On days when temperatures climb above zero, work continues on an unusual project in Fridley: laying 650 feet of polyethylene cylinders to replace two big iron pipes carrying sewage across the Mississippi River from Brooklyn Park.

One of the 42-year-old iron pipes sprang a leak in 2012; it was detected after Fridley residents on Hartman Circle noticed a distinctive odor wafting up from the riverbank that June. A 20-foot-long, cylindrical patch has provided an interim solution, but the new pipes will be a long-term fix.

In October 2013, big backhoe excavators began digging a 10-foot-deep trench in the river­bed that will carry the new cylinders 650 feet across the river. Welders have begun connecting 50-foot-long sections of the pipes, which rest on the riverbank, said Dan Banken, project manager for contractor Lametti & Sons of Hugo.

He said the project is being done in winter (above-zero weather permitting) because the river flow is lowest and boaters aren’t a concern.

The $6 million project is scheduled to be done by June, said Bryce Pickart, a technical service manager for the Metropolitan Council, which owns the pipes. He said the Fridley interceptors collect sanitary sewage from the northwest metro area extending to Maple Grove, parts of Plymouth and northward to Champlin and Anoka.

The new pipes will connect to pipes that run about 16 miles through Minneapolis to the metro wastewater treatment plant on Pig’s Eye Lake in St. Paul.

John Simmelink, who lives on Hartman Circle a few doors south of the worksite, said some of his neighbors were upset about losing more than 100 trees on the site where a temporary dirt ramp and 25-foot-deep trench were built from East River Road to the river. At the same time, he said it was impressive to watch the 80-foot crane and backhoes that built a rock causeway halfway into the shallow river, as well as trenches on land and in the riverbed.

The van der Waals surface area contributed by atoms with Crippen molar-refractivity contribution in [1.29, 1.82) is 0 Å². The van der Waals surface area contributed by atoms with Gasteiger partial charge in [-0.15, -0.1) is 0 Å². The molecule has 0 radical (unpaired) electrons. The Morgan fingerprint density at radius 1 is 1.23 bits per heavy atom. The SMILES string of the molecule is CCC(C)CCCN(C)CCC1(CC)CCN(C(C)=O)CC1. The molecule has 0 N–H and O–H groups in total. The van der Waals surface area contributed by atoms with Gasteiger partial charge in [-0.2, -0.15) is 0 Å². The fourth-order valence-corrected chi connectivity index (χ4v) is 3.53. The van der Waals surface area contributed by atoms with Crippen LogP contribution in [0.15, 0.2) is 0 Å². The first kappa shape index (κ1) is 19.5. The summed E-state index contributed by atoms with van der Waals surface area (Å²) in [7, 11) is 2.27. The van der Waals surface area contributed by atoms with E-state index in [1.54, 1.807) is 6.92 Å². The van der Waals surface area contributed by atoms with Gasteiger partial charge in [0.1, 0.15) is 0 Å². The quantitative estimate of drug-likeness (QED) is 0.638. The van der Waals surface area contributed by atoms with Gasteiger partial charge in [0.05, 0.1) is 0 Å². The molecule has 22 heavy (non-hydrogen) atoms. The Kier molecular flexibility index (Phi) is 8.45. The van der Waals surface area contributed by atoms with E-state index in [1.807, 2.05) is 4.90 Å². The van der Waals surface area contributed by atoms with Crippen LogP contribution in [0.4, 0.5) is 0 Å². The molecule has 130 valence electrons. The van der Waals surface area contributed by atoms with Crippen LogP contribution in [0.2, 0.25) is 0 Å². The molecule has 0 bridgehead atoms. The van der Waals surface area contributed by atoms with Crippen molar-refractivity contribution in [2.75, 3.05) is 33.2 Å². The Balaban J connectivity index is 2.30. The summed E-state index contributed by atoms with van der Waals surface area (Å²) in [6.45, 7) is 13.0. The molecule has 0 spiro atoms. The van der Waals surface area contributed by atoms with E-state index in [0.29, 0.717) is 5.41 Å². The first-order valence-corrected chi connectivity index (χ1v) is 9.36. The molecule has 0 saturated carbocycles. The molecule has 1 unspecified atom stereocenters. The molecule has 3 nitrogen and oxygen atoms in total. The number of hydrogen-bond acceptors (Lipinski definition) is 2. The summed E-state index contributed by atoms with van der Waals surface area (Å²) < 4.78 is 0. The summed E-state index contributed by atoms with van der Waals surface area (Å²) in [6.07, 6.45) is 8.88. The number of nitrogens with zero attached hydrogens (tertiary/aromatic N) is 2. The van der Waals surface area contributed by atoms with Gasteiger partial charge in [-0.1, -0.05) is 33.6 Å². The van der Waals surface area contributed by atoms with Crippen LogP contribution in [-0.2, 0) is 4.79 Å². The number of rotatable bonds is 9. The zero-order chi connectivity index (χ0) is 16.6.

“The steam shovels go right down into the river,” Simmelink said. “I was impressed how quickly they built that causeway.”

By spring, the riverbed trench to Brooklyn Park will be ready for the 650-foot pipes. Banken said the pipes will be pulled and pushed into the trench by three backhoes: one each on the bank, the causeway and a barge.

During the installation process, the twin polyethylene pipes (one is a backup) will be capped on both ends, causing them to float. Twelve-foot-wide concrete collars will be bolted around them every 20 feet, Banken said. Heavy chains will be attached to each collar. The backhoe shovel buckets will hook the chains to move the pipes across the river. The pipes will float despite carrying about 30 collars, each weighing almost 5 tons, he said. Once in place, one cap on each pipe will be removed, allowing river water to enter as the pipes are slowly lowered into the trench.

When the pipes are in place, causeway limestone will be removed, mixed with river sediment and dumped in the trench to cover them. The riverbanks will be restored and new trees planted, Pickart said.

The old pipes, which underwent an $800,000 rehabilitation last year, will remain in the river as backups and for future growth in sewage system capacity, Pickart said. The leaky pipe rehab included a fiberglass, inch-thick patch that cost roughly $100,000 and was custom made inside the iron pipe to cover a 3-inch eroded hole in an elbow on the Fridley bank, Banken said.

For Lametti’s dozen or so workers, the toughest part has been working in the frigid weather. “It’s been a challenge,” Banken said before the latest cold snap. “We can’t work below zero. There’s too much ice.”